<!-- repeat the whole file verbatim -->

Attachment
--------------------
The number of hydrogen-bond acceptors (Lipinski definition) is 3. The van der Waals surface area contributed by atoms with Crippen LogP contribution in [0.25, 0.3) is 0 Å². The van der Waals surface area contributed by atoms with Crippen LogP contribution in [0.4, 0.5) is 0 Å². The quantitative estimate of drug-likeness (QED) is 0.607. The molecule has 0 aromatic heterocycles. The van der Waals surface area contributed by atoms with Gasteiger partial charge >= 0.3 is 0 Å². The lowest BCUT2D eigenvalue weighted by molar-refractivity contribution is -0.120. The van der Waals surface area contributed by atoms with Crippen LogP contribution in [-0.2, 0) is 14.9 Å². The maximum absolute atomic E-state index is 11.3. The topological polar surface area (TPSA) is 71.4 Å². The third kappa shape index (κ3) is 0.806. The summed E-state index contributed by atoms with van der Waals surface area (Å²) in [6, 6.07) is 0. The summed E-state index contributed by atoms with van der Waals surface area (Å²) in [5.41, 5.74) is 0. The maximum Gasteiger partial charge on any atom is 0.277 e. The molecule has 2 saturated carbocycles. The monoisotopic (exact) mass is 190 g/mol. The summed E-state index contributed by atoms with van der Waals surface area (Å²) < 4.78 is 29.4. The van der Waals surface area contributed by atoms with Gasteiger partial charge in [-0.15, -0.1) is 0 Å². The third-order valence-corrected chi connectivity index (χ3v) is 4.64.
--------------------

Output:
The number of hydrogen-bond acceptors (Lipinski definition) is 3. The van der Waals surface area contributed by atoms with Crippen LogP contribution in [0.25, 0.3) is 0 Å². The van der Waals surface area contributed by atoms with Crippen LogP contribution in [0.4, 0.5) is 0 Å². The quantitative estimate of drug-likeness (QED) is 0.607. The molecule has 0 aromatic heterocycles. The van der Waals surface area contributed by atoms with Gasteiger partial charge >= 0.3 is 0 Å². The lowest BCUT2D eigenvalue weighted by molar-refractivity contribution is -0.120. The van der Waals surface area contributed by atoms with Crippen LogP contribution in [-0.2, 0) is 14.9 Å². The maximum absolute atomic E-state index is 11.3. The topological polar surface area (TPSA) is 71.4 Å². The third kappa shape index (κ3) is 0.806. The summed E-state index contributed by atoms with van der Waals surface area (Å²) in [6, 6.07) is 0. The summed E-state index contributed by atoms with van der Waals surface area (Å²) in [5.41, 5.74) is 0. The maximum Gasteiger partial charge on any atom is 0.277 e. The molecule has 2 saturated carbocycles. The monoisotopic (exact) mass is 190 g/mol. The summed E-state index contributed by atoms with van der Waals surface area (Å²) < 4.78 is 29.4. The van der Waals surface area contributed by atoms with Gasteiger partial charge in [-0.15, -0.1) is 0 Å². The third-order valence-corrected chi connectivity index (χ3v) is 4.64.